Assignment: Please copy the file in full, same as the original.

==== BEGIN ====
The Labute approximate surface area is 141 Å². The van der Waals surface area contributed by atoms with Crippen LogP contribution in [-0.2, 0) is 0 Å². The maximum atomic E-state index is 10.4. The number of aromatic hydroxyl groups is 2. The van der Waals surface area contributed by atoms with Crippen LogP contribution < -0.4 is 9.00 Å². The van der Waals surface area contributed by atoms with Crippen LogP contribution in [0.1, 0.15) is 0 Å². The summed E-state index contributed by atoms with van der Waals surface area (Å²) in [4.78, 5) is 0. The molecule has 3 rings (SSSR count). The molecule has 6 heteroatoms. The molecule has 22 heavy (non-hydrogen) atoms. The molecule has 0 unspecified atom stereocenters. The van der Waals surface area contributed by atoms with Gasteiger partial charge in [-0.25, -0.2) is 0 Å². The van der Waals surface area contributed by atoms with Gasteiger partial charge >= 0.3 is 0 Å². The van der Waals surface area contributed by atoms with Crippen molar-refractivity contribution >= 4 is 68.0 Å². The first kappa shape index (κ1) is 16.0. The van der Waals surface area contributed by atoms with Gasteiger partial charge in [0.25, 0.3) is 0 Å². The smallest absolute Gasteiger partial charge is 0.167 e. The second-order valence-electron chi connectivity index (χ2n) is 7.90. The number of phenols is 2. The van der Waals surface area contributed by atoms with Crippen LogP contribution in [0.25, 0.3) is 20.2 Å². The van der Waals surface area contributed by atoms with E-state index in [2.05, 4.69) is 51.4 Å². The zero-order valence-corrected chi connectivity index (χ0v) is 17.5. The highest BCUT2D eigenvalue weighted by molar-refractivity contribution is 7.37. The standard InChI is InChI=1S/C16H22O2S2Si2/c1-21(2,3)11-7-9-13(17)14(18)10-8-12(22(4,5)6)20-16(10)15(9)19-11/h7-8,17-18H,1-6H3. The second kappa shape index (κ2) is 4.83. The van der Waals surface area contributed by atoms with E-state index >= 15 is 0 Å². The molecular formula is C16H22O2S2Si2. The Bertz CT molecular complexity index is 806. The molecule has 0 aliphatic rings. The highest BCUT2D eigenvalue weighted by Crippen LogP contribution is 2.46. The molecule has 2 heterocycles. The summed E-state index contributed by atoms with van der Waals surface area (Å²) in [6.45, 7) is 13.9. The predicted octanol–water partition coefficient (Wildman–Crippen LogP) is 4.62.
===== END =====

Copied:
The Labute approximate surface area is 141 Å². The van der Waals surface area contributed by atoms with Crippen LogP contribution in [-0.2, 0) is 0 Å². The maximum atomic E-state index is 10.4. The number of aromatic hydroxyl groups is 2. The van der Waals surface area contributed by atoms with Crippen LogP contribution < -0.4 is 9.00 Å². The van der Waals surface area contributed by atoms with Crippen LogP contribution in [0.1, 0.15) is 0 Å². The summed E-state index contributed by atoms with van der Waals surface area (Å²) in [4.78, 5) is 0. The molecule has 3 rings (SSSR count). The molecule has 6 heteroatoms. The molecule has 22 heavy (non-hydrogen) atoms. The molecule has 0 unspecified atom stereocenters. The van der Waals surface area contributed by atoms with Gasteiger partial charge in [-0.25, -0.2) is 0 Å². The van der Waals surface area contributed by atoms with Gasteiger partial charge >= 0.3 is 0 Å². The van der Waals surface area contributed by atoms with Crippen molar-refractivity contribution >= 4 is 68.0 Å². The first kappa shape index (κ1) is 16.0. The van der Waals surface area contributed by atoms with Gasteiger partial charge in [0.25, 0.3) is 0 Å². The smallest absolute Gasteiger partial charge is 0.167 e. The second-order valence-electron chi connectivity index (χ2n) is 7.90. The number of phenols is 2. The van der Waals surface area contributed by atoms with Crippen LogP contribution in [0.25, 0.3) is 20.2 Å². The van der Waals surface area contributed by atoms with E-state index in [2.05, 4.69) is 51.4 Å². The zero-order valence-corrected chi connectivity index (χ0v) is 17.5. The highest BCUT2D eigenvalue weighted by molar-refractivity contribution is 7.37. The standard InChI is InChI=1S/C16H22O2S2Si2/c1-21(2,3)11-7-9-13(17)14(18)10-8-12(22(4,5)6)20-16(10)15(9)19-11/h7-8,17-18H,1-6H3. The second kappa shape index (κ2) is 4.83. The van der Waals surface area contributed by atoms with E-state index >= 15 is 0 Å². The molecular formula is C16H22O2S2Si2. The Bertz CT molecular complexity index is 806. The molecule has 0 aliphatic rings. The highest BCUT2D eigenvalue weighted by Crippen LogP contribution is 2.46. The molecule has 2 heterocycles. The summed E-state index contributed by atoms with van der Waals surface area (Å²) in [6.45, 7) is 13.9. The predicted octanol–water partition coefficient (Wildman–Crippen LogP) is 4.62.